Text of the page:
Most computer systems have integrated Real Time Clocks (RTC) used to maintain time and date information. Invariably, real time clocks are battery backed so that time and date information can be maintained even when the PC is powered down. The PC clock provides accurate time and date information to many operating system processes and also to user applications.
Often this simple approach is adequate, however, for many networked applications PC time may need to be synchronised with other computers. For transaction processing in a networked environment or for scheduling purposes, the system time and date may need to be synchronised with every other PC on the local network. Microsoft Windows 2003 has an integrated time service that provides synchronisation between PC's in a domain. This article describes how the Windows 2003 Time Service synchronises time and date information on servers to a domain controller.
It also describes how the Windows Time Service utilises the Network Time Protocol (NTP) to achieve network time synchronisation of servers in a domain. In networked environments, a completely automated time synchronisation service is required to automatically set the clocks on each client to that of a master reference clock. The Windows 2003 Time Service provides such functionality. The service is installed by default on any Windows 2000, XP and Server 2003 machine. On power-up, the Windows 2003 time service starts automatically and attempts to synchronise time and date information with a domain controller using the NTP protocol. NTP is an Internet protocol developed for the transfer of accurate time.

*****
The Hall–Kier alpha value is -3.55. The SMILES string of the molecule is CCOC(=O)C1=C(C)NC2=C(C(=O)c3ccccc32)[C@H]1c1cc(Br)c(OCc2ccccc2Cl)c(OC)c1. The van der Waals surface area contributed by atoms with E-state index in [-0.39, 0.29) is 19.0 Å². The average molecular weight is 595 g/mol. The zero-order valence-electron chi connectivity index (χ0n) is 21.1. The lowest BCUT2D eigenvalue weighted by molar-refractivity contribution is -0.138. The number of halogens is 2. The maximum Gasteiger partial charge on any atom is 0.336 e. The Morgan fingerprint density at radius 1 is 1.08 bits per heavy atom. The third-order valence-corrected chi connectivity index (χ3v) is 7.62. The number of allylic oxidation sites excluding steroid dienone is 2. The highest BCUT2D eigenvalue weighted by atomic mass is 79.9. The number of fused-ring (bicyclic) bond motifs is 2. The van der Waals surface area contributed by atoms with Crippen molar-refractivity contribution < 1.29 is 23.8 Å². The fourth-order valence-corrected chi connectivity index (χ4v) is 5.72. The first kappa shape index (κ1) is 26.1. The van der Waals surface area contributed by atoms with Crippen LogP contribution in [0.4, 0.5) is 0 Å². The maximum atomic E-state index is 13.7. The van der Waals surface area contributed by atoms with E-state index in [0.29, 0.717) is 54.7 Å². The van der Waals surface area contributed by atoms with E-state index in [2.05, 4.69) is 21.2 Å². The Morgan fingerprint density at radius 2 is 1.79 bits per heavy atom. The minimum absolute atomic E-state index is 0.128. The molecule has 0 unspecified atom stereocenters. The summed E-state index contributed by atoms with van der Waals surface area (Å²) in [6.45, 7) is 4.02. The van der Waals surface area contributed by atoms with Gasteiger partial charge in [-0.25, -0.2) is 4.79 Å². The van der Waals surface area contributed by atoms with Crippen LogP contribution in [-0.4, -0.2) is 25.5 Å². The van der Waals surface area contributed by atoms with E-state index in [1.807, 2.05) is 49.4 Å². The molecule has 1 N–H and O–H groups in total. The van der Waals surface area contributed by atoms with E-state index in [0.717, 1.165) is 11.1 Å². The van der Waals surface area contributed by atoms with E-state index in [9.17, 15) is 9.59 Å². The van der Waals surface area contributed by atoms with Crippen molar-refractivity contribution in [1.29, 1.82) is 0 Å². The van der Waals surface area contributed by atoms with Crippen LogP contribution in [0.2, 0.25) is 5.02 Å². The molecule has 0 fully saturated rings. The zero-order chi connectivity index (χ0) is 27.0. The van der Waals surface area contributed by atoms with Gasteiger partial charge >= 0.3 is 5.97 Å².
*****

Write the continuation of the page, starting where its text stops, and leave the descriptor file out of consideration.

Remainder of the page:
The Network Time Protocol provides accurate time information along with network transmission delay information, so that a precise time can be obtained. A domain controller can be configured as either a trusted or an un-trusted time reference. A Windows Time Client will always attempt to synchronise time periodically with a trusted domain controller. In this manner networked Windows 2003 servers maintain synchronisation with a domain controller and each other. The Windows 2003 time synchronisation service configuration settings are contained in a global group policy.
The settings are stored as registry entries in the registry at HKEY_LOCAL_MACHINESYSTEMCurrentControlSetServicesW32Time. Below is a description of some of the more useful configuration settings. The 'AnnounceFlags' registry entry indicates whether the server is a trusted time reference.
Set the 'AnnounceFlags' registry entry to 5 indicating a reliable time reference. The 'Type' registry entry specifies which network peers to accept synchronisation. Set the 'Type' registry entry to 'NTP' to specify synchronization to a NTP time server.
The 'SpecialPollInterval' registry entry defines how often the Windows 2003 operating system should poll the time server, the value should be specified in seconds. A recommended value is 900, which equates to a polling period of every 15 minutes. The 'NtpServer' parameter is used to provide domain names or IP addresses of NTP time servers that the operating system can synchronize to. Each domain name or IP address should be separated by a space.
For a number of years, David Evans has been involved in the computer time synchronisation industry. David is a technical author with a long history of involvement in installing and configuring computer network timing systems. David has also provided a technical authoring service to many time server and reference clock manufacturers. Click here for more information about Windows 2003 time server systems.